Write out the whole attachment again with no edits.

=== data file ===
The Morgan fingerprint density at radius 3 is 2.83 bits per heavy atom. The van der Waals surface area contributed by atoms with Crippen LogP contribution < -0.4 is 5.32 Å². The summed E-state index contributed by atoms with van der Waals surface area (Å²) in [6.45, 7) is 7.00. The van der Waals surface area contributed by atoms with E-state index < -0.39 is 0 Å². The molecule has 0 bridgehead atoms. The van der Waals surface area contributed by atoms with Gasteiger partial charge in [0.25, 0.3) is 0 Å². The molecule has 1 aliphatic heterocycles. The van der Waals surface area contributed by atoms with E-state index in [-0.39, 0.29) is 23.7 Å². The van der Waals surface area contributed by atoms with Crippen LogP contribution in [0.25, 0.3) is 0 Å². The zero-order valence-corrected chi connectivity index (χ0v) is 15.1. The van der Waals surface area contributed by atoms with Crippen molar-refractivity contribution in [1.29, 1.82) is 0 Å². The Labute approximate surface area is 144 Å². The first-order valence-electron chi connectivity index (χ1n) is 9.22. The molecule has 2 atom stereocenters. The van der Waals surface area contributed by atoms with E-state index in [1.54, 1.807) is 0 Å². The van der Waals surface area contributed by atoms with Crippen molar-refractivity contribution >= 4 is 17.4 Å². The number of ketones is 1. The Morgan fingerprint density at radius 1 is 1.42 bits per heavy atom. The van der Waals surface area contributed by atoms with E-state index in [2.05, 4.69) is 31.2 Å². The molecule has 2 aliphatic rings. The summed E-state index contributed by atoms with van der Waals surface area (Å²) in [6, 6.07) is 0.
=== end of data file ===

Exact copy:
The Morgan fingerprint density at radius 3 is 2.83 bits per heavy atom. The van der Waals surface area contributed by atoms with Crippen LogP contribution < -0.4 is 5.32 Å². The summed E-state index contributed by atoms with van der Waals surface area (Å²) in [6.45, 7) is 7.00. The van der Waals surface area contributed by atoms with E-state index < -0.39 is 0 Å². The molecule has 0 bridgehead atoms. The van der Waals surface area contributed by atoms with Gasteiger partial charge in [0.25, 0.3) is 0 Å². The molecule has 1 aliphatic heterocycles. The van der Waals surface area contributed by atoms with E-state index in [-0.39, 0.29) is 23.7 Å². The van der Waals surface area contributed by atoms with Crippen LogP contribution in [0.25, 0.3) is 0 Å². The zero-order valence-corrected chi connectivity index (χ0v) is 15.1. The van der Waals surface area contributed by atoms with Crippen molar-refractivity contribution in [1.29, 1.82) is 0 Å². The Labute approximate surface area is 144 Å². The first-order valence-electron chi connectivity index (χ1n) is 9.22. The molecule has 2 atom stereocenters. The van der Waals surface area contributed by atoms with E-state index in [1.54, 1.807) is 0 Å². The van der Waals surface area contributed by atoms with Crippen molar-refractivity contribution >= 4 is 17.4 Å². The number of ketones is 1. The Morgan fingerprint density at radius 1 is 1.42 bits per heavy atom. The van der Waals surface area contributed by atoms with E-state index in [2.05, 4.69) is 31.2 Å². The molecule has 2 aliphatic rings. The summed E-state index contributed by atoms with van der Waals surface area (Å²) in [6, 6.07) is 0.